Reviewing games isn’t as rock and roll as it used to be. These annual updates don’t need much reviewing, seeing as they’re too important for any drastic changes to be made. It’s about protecting the franchise, innit? The easiest thing to do would be to sit down with a nice PowerPoint presentation that points out what’s different this year from last year, then make a few notes.
This year’s presentation on the new stuff in SmackDown! Versus Raw 2006 is the shortest yet. Which is good - PowerPoint presentations suck. But SmackDown! doesn’t.
The easiest bullet point to pick up on is the way it looks and how the wrestlers carry themselves. It’s obviously better. The ring entrances are now two, three or ten times longer, with presentation copying that of the TV shows well. The Undertaker doesn’t just plod to the ring with his music playing. He trots around the walkway, works the crowd, disappears into a haze of smoke and camera flashes (also new and better), taking ages and really milking it.
It’s great to see. At least, it’s great to see once. Then you skip it every time or better still turn the Entrances off completely at the Options screen to save on loading time. Which kind of sums up most of the changes in SmackDown! Versus Raw 2006 - they’re good, but so minor that if you turned them all off you’d be hard pushed to notice any differences at all.
Also fiddled with for no particular reason or benefit is the energy bar system. Last year’s perfectly adequate Clean/Dirty gauge has been dumped in favour of a Stamina and Momentum set up. The idea being to reward players for pacing themselves and to punish lazy skanks who hammer the same move over and over again.
But it doesn’t make much of a difference when you play. Yes the Stamina bar goes one way, the Momentum swings against you and the little bars up top there tell you you’ve apparently got the upper hand, but this isn’t a new feeling - it’s already been happening automatically beneath the surface in SmackDown! games for years.
As ever, SmackDown! is still about simple counter-attacking and momentum building, with novelty match types letting you do it all in a cage or while racing to climb up a ladder.
This year, us lucky people are treated to... a new move! Pressing triangle and circle together pulls off a Power Irish Whip, which is nice, but hardly an exciting new world of innovation. The wrestlers still share virtually all the same basic grappling and attack moves. The end result of your button press may look different depending on who you’re playing as, but once you’ve learned how to wrestle, all the characters - even the sexy Diva ladies in their lovely bras - are controlled with the same set of button presses.
It’s not up there with Virtua Fighter 4 or even Pit Fighter on the Nokia 6680 when it comes to depth and realism. Which is why those entrances and the convincing wrestler faces are so very important. If it wasn’t for the look of the thing, the façade of being ‘in’ the WWE would crumble away completely.
The online aspect has seen a large retooling, for the benefit of the 20 people likely to bother trying it. Most of the match types are playable online now, four people can dish out pretend violence at the same time and it’s possible to trade created wrestlers - so now the world can see your anatomically correct Carol Vorderman.
But when playing on your own there’s... exactly as much to do as there was in last year’s game. A few new backstage areas have been added to fight in, a handful of new match types are available (including the Buried Alive match, which is only marginally different from the old Casket match so kind of a letdown in the end), and there’s the joy of the Fulfill Your Fantasy Diva-stripping game; that’s just a new name for the Bra and Panties match from last year, so don’t get too excited. The aim is still to virtually molest your female opponent by playing rough and tearing her clothes off, only now there’s a bed and cushions up on stage so it looks more like she’s consenting to it.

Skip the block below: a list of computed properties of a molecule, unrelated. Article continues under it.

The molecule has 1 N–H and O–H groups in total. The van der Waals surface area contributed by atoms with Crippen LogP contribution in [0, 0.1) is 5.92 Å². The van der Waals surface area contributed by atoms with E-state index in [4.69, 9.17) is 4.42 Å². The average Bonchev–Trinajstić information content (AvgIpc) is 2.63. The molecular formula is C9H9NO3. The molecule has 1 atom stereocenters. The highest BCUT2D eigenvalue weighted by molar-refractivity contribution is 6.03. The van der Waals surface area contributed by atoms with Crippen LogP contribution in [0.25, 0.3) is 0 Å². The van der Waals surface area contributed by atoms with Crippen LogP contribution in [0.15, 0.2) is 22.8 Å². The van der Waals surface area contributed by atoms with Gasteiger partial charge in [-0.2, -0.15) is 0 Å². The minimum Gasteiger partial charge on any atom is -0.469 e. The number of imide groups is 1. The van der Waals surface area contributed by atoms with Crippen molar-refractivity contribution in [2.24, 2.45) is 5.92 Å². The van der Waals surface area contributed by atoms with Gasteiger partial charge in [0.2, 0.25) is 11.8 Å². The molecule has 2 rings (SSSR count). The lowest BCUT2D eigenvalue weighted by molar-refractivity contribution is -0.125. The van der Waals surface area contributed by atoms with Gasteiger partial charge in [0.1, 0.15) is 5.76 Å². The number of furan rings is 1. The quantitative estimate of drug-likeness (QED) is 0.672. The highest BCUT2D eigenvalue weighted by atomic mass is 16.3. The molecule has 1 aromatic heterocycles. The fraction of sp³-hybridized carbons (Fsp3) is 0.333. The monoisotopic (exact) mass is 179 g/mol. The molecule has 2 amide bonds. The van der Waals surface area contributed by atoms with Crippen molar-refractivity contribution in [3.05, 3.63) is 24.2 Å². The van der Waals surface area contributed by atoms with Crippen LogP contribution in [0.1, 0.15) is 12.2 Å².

There’s also a minor sprinkling of new wrestlers, but not many to bother TXT-ing UR home about. ‘The Masterpiece’ Chris Masters is in, ‘Useless’ Eugene (we made that nickname for him up ourselves) and a few other charisma-free new guys make up a lacklustre collection of mostly familiar faces. It’s a disappointing roster, but then so is the WWE’s these days.
The Career game is the same as it ever was, except now twice as long - and it’s still your usual tame WWE story with backstage cut-scenes and the odd bit of American slapstick comedy. It’s slow, big and not particularly thrilling, but remains a good enough way to give single players lots of matches to fight for ages.
So, those are the new things. As for old stuff making a comeback, well, there’s loads of it, good and bad. The poor old PlayStation 2 still isn’t capable of recreating even the basic intelligence of an average wrestler (about the same level as a dog, only with a slightly larger vocabulary). So when fighting a PS2-controlled wrestler, expect to catch them attacking empty spaces, endlessly climbing in and out of the ring, messing up with weapons and falling over. It’s pretty poor on occasion.
The line-up of ‘Classic’ old wrestlers is familiar too, the moves are virtually unchanged, and it’s all very much the same as it was before. Which means it looks polished and authentic, it plays in the same simple, semi-automatic fashion, and there’s a load to do especially if you’re a member of an active multiplayer ‘crew’.
But it is starting to spread itself a bit thin. If the SmackDown! series doesn’t start making proper innovations instead of these minor cosmetic tweaks year after year, there’s every chance we’ll get a little bored of it. For now, though, SmackDown! is still as good as wrestling games can get. And probably meant for kids.
7 / 10